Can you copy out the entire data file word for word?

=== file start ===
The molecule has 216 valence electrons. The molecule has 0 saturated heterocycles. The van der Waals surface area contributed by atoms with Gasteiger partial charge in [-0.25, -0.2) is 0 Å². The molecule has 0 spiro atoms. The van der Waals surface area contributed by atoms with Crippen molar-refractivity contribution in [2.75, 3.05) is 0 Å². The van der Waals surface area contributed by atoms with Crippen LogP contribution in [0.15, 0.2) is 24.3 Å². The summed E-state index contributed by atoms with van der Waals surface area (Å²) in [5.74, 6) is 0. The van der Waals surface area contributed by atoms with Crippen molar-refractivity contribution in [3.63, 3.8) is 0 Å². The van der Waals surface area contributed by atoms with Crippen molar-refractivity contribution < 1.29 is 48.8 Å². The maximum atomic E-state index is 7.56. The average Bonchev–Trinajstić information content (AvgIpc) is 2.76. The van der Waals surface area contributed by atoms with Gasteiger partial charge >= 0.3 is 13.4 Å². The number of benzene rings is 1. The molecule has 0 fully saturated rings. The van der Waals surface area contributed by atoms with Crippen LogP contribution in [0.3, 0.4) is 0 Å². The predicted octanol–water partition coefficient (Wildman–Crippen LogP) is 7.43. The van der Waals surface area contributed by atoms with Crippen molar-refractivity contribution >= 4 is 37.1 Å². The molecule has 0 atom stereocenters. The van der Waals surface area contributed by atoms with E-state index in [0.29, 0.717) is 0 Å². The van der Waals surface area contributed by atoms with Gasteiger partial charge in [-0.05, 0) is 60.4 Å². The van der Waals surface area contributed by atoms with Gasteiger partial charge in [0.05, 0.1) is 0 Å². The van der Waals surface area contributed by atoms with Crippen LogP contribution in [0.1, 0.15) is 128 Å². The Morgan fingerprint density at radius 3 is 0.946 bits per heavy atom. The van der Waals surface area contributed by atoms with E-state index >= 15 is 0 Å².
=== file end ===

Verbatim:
The molecule has 216 valence electrons. The molecule has 0 saturated heterocycles. The van der Waals surface area contributed by atoms with Gasteiger partial charge in [-0.25, -0.2) is 0 Å². The molecule has 0 spiro atoms. The van der Waals surface area contributed by atoms with Crippen molar-refractivity contribution in [2.75, 3.05) is 0 Å². The van der Waals surface area contributed by atoms with Crippen LogP contribution in [0.15, 0.2) is 24.3 Å². The summed E-state index contributed by atoms with van der Waals surface area (Å²) in [5.74, 6) is 0. The van der Waals surface area contributed by atoms with Crippen molar-refractivity contribution in [3.63, 3.8) is 0 Å². The van der Waals surface area contributed by atoms with Crippen molar-refractivity contribution < 1.29 is 48.8 Å². The maximum atomic E-state index is 7.56. The average Bonchev–Trinajstić information content (AvgIpc) is 2.76. The van der Waals surface area contributed by atoms with Gasteiger partial charge >= 0.3 is 13.4 Å². The number of benzene rings is 1. The molecule has 0 fully saturated rings. The van der Waals surface area contributed by atoms with Crippen LogP contribution in [0.3, 0.4) is 0 Å². The predicted octanol–water partition coefficient (Wildman–Crippen LogP) is 7.43. The van der Waals surface area contributed by atoms with Crippen molar-refractivity contribution >= 4 is 37.1 Å². The molecule has 0 atom stereocenters. The van der Waals surface area contributed by atoms with E-state index in [0.29, 0.717) is 0 Å². The van der Waals surface area contributed by atoms with Gasteiger partial charge in [-0.05, 0) is 60.4 Å². The van der Waals surface area contributed by atoms with Gasteiger partial charge in [0.05, 0.1) is 0 Å². The van der Waals surface area contributed by atoms with Crippen LogP contribution in [0.1, 0.15) is 128 Å². The Morgan fingerprint density at radius 3 is 0.946 bits per heavy atom. The van der Waals surface area contributed by atoms with E-state index >= 15 is 0 Å².